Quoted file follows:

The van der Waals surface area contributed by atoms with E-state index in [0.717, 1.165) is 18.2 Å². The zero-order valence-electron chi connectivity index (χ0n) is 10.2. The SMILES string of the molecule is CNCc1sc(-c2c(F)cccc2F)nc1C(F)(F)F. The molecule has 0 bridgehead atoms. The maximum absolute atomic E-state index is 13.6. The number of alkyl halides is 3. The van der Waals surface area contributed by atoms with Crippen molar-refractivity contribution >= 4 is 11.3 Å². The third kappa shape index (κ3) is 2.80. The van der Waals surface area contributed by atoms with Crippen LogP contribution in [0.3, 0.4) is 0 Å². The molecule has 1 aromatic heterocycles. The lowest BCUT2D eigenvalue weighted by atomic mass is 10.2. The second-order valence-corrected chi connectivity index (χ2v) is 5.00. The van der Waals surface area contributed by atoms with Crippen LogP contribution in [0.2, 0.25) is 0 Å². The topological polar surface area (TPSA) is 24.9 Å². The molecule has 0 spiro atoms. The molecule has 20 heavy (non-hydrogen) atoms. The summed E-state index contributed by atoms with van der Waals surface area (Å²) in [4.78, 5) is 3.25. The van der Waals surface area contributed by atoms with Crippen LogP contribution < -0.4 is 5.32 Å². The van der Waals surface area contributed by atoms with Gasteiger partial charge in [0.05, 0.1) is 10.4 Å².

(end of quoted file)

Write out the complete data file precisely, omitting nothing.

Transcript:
The van der Waals surface area contributed by atoms with E-state index in [0.717, 1.165) is 18.2 Å². The zero-order valence-electron chi connectivity index (χ0n) is 10.2. The SMILES string of the molecule is CNCc1sc(-c2c(F)cccc2F)nc1C(F)(F)F. The molecule has 0 bridgehead atoms. The maximum absolute atomic E-state index is 13.6. The number of alkyl halides is 3. The van der Waals surface area contributed by atoms with Crippen molar-refractivity contribution >= 4 is 11.3 Å². The third kappa shape index (κ3) is 2.80. The van der Waals surface area contributed by atoms with Crippen LogP contribution in [0.3, 0.4) is 0 Å². The molecule has 1 aromatic heterocycles. The lowest BCUT2D eigenvalue weighted by atomic mass is 10.2. The second-order valence-corrected chi connectivity index (χ2v) is 5.00. The van der Waals surface area contributed by atoms with Crippen LogP contribution in [0.2, 0.25) is 0 Å². The topological polar surface area (TPSA) is 24.9 Å². The molecule has 0 spiro atoms. The molecule has 20 heavy (non-hydrogen) atoms. The summed E-state index contributed by atoms with van der Waals surface area (Å²) in [4.78, 5) is 3.25. The van der Waals surface area contributed by atoms with Crippen LogP contribution < -0.4 is 5.32 Å². The van der Waals surface area contributed by atoms with Gasteiger partial charge in [0.05, 0.1) is 10.4 Å².